Rovio Chooses Flash Player 11 with Support for 3D Graphics

Today, Rovio launched Angry Birds for Facebook using Flash Player 11 with support for 3D graphics. The most social version of Angry Birds yet takes advantage of hardware accelerated graphics in Flash Player to bring a silky smooth gaming experience to a wider audience than ever before. More than 130 million people play Angry Birds every day – now with Flash Player, hundreds of millions of Facebook users can do the same. New, enhanced special effects like lighting, smoke and explosions running smoothly at 60 frames per second bring the game to a whole new level and allow players to have a more connected and engaging experience. As we showed you at Adobe MAX in the fall, Rovio’s general manager of North America, Andrew Stalbow provided a sneak peek of this new hardware accelerated version of Angry Birds built on Flash Player 11:

Angry Birds on Facebook game makes it even more exciting to play with friends, offering amazing new power-ups like Sling Scope, Birdquake, King Sling and Super Seed to extend players’ gratifying arsenals. And with new accelerated graphics, the feathery antics have never been more fun to more people. For more information about how to power-up your games using Flash and AIR, please visit the Adobe Gaming Solutions site.

 

Flash Games Showcased at Adobe MAX- Rovio’s Angry Birds & Epic Games

Angry Birds at Adobe MAX: Preview of New Flash-Based Version of Popular Game

Casual gamers and game aficionados alike have come to love playing Angry Birds by Rovio on their mobile devices. Coming off yesterday’s highly anticipated launch of Flash Player 11 and AIR 3, we’re excited to take gaming to a whole new level with its hardware accelerated 2D and 3D graphics rendering. Today at Adobe MAX, I was joined onstage by Rovio’s general manager of North America, Andrew Stalbow, who previewed a new version of Angry Birds preparing to take flight – built on Flash Player 11 using the Starling framework, an ActionScript 3 2D framework developed on top of GPU hardware accelerated 2D/3D APIs. While Rovio has worked with several technologies from native development on mobile devices to HTML, this new Flash Player version of Angry Birds will further broaden the game’s reach and help Rovio gain a wider audience for its content.

Like Adobe, Rovio is committed to providing an immersive and innovative user experience. During the keynote, Andrew said, “We loved developing with Flash and Adobe because of the consistent and rich user experience it provides. […] We have an amazing brand in Angry Birds and we want to deliver an incredible experience to our fans. With Flash Player 11, we are able to deliver new and unique experiences that consumers haven’t seen before.”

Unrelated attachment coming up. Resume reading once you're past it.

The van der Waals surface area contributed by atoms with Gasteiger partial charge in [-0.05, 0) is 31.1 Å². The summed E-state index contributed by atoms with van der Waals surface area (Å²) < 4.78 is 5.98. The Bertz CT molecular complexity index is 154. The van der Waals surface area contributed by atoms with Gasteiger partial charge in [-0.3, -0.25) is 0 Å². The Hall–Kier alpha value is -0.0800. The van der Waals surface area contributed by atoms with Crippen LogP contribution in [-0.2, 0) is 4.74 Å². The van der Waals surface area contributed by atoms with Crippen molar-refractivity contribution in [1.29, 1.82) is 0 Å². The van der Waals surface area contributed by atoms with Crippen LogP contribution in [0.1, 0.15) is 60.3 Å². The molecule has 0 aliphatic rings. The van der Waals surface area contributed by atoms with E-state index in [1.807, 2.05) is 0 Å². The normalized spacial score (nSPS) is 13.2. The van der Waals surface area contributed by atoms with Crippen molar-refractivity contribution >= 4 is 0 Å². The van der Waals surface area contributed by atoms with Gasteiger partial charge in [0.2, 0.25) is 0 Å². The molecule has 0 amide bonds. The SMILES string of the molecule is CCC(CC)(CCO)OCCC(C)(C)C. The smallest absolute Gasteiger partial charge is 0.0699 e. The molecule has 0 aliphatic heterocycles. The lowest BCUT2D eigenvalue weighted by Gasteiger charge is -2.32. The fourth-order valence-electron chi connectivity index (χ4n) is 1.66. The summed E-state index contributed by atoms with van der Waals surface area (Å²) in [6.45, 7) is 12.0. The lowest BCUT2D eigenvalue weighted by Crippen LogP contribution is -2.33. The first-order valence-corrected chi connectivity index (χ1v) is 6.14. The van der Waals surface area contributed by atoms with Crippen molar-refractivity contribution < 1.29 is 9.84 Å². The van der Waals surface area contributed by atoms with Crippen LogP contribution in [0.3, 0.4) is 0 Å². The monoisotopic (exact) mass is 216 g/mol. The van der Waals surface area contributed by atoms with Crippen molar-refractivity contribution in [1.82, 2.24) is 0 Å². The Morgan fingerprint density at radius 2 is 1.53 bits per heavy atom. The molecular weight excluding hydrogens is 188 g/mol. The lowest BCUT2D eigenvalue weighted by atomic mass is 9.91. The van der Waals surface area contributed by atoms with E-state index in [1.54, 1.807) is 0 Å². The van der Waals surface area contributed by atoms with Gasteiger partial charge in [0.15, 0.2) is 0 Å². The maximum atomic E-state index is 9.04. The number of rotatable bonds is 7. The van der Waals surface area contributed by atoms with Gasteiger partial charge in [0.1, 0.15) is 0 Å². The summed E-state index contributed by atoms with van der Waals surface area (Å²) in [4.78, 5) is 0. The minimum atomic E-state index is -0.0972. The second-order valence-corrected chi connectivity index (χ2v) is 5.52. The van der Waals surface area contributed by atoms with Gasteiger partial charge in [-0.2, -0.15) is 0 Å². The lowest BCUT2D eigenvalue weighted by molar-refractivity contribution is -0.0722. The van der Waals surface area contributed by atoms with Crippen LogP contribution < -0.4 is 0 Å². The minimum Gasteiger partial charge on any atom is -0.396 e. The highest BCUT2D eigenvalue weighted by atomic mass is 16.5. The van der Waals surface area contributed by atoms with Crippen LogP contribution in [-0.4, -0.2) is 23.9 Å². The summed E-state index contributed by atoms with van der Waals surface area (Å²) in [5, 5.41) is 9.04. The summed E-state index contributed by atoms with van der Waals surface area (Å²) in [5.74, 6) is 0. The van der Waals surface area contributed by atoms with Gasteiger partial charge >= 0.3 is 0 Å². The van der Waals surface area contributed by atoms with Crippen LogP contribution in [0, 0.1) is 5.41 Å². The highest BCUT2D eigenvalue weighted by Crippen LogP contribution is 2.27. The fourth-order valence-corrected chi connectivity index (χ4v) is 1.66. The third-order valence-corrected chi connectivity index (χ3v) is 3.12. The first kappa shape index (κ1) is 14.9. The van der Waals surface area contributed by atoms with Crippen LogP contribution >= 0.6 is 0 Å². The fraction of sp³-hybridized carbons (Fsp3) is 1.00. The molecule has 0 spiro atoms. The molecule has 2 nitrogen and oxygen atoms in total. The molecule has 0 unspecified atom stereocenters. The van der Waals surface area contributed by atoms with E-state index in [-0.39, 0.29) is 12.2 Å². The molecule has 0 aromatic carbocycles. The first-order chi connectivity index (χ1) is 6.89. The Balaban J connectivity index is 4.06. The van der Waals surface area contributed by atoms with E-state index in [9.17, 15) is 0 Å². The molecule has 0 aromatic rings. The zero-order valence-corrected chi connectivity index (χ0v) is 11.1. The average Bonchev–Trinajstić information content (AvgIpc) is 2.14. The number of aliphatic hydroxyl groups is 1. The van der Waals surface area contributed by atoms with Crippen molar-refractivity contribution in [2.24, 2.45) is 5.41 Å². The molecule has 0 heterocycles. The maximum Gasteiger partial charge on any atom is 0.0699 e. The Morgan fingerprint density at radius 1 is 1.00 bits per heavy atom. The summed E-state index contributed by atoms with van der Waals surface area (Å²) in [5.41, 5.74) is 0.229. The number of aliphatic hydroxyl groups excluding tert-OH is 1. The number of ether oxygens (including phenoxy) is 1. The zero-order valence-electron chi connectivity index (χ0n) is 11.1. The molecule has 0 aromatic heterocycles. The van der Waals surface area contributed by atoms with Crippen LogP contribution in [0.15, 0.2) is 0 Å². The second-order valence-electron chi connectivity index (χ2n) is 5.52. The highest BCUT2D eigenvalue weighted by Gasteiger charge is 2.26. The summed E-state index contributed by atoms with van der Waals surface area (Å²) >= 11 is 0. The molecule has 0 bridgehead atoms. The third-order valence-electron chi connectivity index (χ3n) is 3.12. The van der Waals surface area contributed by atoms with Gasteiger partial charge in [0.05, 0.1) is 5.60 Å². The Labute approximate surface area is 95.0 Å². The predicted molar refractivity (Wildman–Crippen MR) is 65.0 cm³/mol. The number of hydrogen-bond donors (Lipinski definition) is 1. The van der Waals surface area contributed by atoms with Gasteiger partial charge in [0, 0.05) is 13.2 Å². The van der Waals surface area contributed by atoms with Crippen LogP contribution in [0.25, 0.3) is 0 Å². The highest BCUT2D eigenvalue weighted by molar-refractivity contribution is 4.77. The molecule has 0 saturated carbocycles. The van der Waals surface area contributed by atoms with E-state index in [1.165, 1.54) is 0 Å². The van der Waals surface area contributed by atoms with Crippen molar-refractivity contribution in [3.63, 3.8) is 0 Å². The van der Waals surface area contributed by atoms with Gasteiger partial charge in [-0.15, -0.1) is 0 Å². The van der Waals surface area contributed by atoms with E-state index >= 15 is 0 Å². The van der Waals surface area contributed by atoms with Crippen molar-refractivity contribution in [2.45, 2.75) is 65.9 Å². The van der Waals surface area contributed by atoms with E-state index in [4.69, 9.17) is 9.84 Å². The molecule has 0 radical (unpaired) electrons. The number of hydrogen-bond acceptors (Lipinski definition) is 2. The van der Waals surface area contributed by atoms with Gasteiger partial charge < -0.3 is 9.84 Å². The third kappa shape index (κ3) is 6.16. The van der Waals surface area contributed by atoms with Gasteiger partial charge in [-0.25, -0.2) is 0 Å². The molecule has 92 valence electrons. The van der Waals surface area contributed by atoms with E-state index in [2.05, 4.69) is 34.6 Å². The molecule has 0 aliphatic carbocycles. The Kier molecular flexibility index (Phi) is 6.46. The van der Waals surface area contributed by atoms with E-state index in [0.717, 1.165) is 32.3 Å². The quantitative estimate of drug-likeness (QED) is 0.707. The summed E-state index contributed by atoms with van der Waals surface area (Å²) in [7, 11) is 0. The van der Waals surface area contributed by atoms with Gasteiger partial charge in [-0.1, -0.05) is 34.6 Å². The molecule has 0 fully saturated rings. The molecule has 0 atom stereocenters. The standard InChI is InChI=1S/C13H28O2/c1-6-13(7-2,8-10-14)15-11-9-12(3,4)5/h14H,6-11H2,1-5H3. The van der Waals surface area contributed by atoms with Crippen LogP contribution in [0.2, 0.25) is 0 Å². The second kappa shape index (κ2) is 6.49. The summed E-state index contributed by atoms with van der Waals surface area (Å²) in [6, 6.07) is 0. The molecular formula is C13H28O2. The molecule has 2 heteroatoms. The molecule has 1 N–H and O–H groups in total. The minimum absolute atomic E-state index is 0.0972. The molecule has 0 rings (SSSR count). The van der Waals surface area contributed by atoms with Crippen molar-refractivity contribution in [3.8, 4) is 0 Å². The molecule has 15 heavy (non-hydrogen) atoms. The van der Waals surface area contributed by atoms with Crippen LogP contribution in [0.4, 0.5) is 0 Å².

Andrew provided a sneak peek of this new Flash-based version of Angry Birds and we’re thrilled to be helping Rovio usher in a new era for its blockbuster game on the web. Check out the image below for a taste of what’s to come. Andrew commented that Rovio plans to bring the full Angry Birds game experience to the Flash Platform in the next few months. Check out the Angry Birds demo below.

Epic Games Takes the Stage at MAX with Unreal Engine 3 (UE3)

And the gaming momentum didn’t stop with Angry Birds! We also provided a glimpse into what the new Stage 3D API in Flash Player and AIR will bring to the web and what the future of 3D on the web will look like. I was also joined onstage by Epic Games CEO, Founder and Technical Director Tim Sweeney – who unveiled the company’s award-winning Unreal Engine 3 (UE3) technology running fully inside a Flash-based environment. Epic has always been known for raising the bar in the gaming industry, and now we’re working together to raise the bar on the web through Flash.

“Flash Player upgrades the web to a AAA game engine,” Tim commented during the keynote. The live technical demonstration of “Unreal Tournament 3,” Epic’s blockbuster first-person shooter for Xbox 360, PlayStation 3 and PCs, was visually enhanced for an unprecedented real-time experience inside Flash Player 11. “With UE3 and Flash, games built for high-end consoles can now run on the Web or as Facebook apps, reaching an enormous user base,” Tim said in their press release. “This totally changes the playing field for game developers who want to widely deploy and monetize their games.” Watch Tim’s Flash-based 3D game demo:

Adobe continues pushing the boundaries of technology and digital experiences – and we can’t wait to see how our community will continue to change the face of the web!

[UPDATED: 10/5/11 at 7:30 p.m.]